Some of the cuts that have been proposed would make it harder for low income Americans to work, while also making it less likely that people who need training would actually get it.
I think there would also be risks for the economy. What we have seen is that these programs have worked the way we intend them to work during the economic downturn — they have increased their reach to be able to provide that safety net, and I think we want to do that.
So one more statement. Rethinking programs is important, but I think we need to think broadly about what we are trying to achieve and how to best achieve that, and make sure that we really are thinking not only of low income programs, but across the board of how we can make things better for all Americans.
[The statement of Dr. Pavetti follows:]
*Chairman Davis. Thank you, Dr. Pavetti.
STATEMENT OF ROBERT RECTOR, SENIOR RESEARCH FELLOW, DOMESTIC POLICY, THE HERITAGE FOUNDATION
*Mr. Rector. I want to speak today about what I consider the greatest budgetary secret in the Nation and in Washington, which is the hidden means tested welfare state. Most people are completely unaware that the second largest category of Government spending across the nation happens to be spending on the poor. If you were to look in total, you find that the largest spending is, in fact, on Social Security and Medicare. The second largest is spending on more 69 different Federal programs to assist poor people, which with their mandatory State contributions now approach about $940 billion a year. That is the second largest overall category of Government spending in the country. It outstrips spending on public education. It vastly dwarfs spending on national defense, but people are largely unaware of this.
They are unaware of this because all discussions about spending on the poor basically take these 69 programs and talk about them one at a time. It is as if in talking about the defense budget you talked about marine logistics and then you talked about Air Force personnel, and you never put it together to look at the total amount that is being spent.
This chart shows inflation adjusted spending on the poor on these 69 different programs starting back in 1950 and through 2008. A lot of people, when they think about welfare, think it is like a roller coaster: you spend a certain amount, then you have a recession, spending goes up, at the end of the recession spending comes back down.
Sorry. I do not see spending every going back down. What happens in our system is that during a recession spending goes up. If we were to add the last two years on there, it is a 30 percent increase in spending, and at the end of the recession it never comes back down. What we do is increase spending slowly or increase spending rapidly. Spending never goes back down.
We are spending today 13 times as much after adjusting for inflation as when Lyndon Johnson launched the War on Poverty. About half of this spending goes to families with children, which is of particular concern to this committee. Another half of it goes to the indigent elderly and to the disabled. But that means that we are spending over $450 billion on low income families with children.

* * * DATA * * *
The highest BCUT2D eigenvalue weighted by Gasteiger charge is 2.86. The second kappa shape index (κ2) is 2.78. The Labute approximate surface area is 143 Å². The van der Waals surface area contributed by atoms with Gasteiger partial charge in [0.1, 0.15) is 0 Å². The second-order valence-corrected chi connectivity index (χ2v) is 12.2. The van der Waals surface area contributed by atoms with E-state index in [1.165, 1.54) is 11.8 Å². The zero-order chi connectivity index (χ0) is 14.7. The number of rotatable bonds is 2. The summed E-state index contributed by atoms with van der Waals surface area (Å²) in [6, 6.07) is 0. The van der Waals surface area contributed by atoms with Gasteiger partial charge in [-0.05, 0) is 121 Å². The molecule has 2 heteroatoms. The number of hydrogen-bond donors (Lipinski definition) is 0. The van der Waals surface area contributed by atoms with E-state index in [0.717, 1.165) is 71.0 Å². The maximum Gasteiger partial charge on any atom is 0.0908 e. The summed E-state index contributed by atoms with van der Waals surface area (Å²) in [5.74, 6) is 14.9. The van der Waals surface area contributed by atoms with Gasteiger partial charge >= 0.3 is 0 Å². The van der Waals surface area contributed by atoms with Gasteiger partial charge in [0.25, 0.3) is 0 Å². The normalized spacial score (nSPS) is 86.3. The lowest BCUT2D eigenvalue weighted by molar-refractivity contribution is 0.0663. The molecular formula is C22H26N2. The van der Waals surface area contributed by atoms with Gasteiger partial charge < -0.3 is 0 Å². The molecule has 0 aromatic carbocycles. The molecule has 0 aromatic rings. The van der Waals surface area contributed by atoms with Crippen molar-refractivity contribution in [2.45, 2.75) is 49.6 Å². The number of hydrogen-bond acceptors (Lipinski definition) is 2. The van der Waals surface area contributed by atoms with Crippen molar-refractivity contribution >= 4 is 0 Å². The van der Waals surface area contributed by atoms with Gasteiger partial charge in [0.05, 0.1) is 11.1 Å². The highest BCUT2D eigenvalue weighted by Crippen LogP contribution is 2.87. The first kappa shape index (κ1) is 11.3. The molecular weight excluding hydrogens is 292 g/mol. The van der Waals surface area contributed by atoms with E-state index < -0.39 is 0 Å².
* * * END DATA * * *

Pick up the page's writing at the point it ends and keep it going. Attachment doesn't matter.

No one has any idea of this because you only examine one program at a time. You never add it up. Suppose we did the whole Federal budget like that. You simply spent on whatever seemed desirable, never added up the total amount of spending. That is what we do with the welfare state.
This next chart compares means tested welfare spending over the last 20 years compared to other categories, such as Social Security and medicare. The dark blue line is the increase in means tested welfare, which has grown by, I think, 300 percent over that period. This is, in fact, the fastest category of spending in the entire government for the last two decades, even before the current recession.
But if you were to talk to, for example, President Obama or anyone from the left, they would say that we have actually cut this spending. How do they possibly do that? They do that by focusing on one program at a time that may not increase as fast as inflation and ignoring the growth in the other 68 programs.
By that gimmick, we continue to have larger and larger spending, now approaching $1 trillion a year without the public or you as decision makers having any idea how much we are spending.
Now, most people see that over the last two years, President Obama has increased the spending by 30 percent in these 67 different programs. They say, “Well, of course. That makes sense because we have had a recession. We would expect the spending to go up.”
But when you look at Obama’s own budget projections for the next ten years, which are shown on the chart, combined Federal and State is on red in that chart and yellow is Federal only; this spending never goes back down. It goes up during the recession, and then it continues to climb. Within a few years, we will be spending $1 trillion a year at the same time that as a Nation we will be running deficits of roughly $1 trillion a year.
People talk about shredding the safety net. We should focus on the initial question. How did you expand the safety net by 50 percent and why isn’t it coming back down after the recession?
Now, I would propose that, in fact, the United States running deficits of close to $1 trillion a year simply cannot afford this level of spending. It will not benefit poor people in the United States if we put this country into bankruptcy, which is quite clearly where we are going now and where we are going under Obama’s proposed budgets, which projects $1 trillion a year deficits as far as the eye can see. That will not help the poor.
I propose that one of the ways that we can begin to bring the deficit down is to simply create some budget constraint in the amount that is being spent here. what I would‑‑
*Chairman Davis. Excuse me, Mr. Rector. Your time has expired.
*Mr. Rector. Okay.
[The statement of Mr. Rector follows:]
*Chairman Davis. I think we will have a chance to get into this a little bit more as we move to questions, which we are going to do now.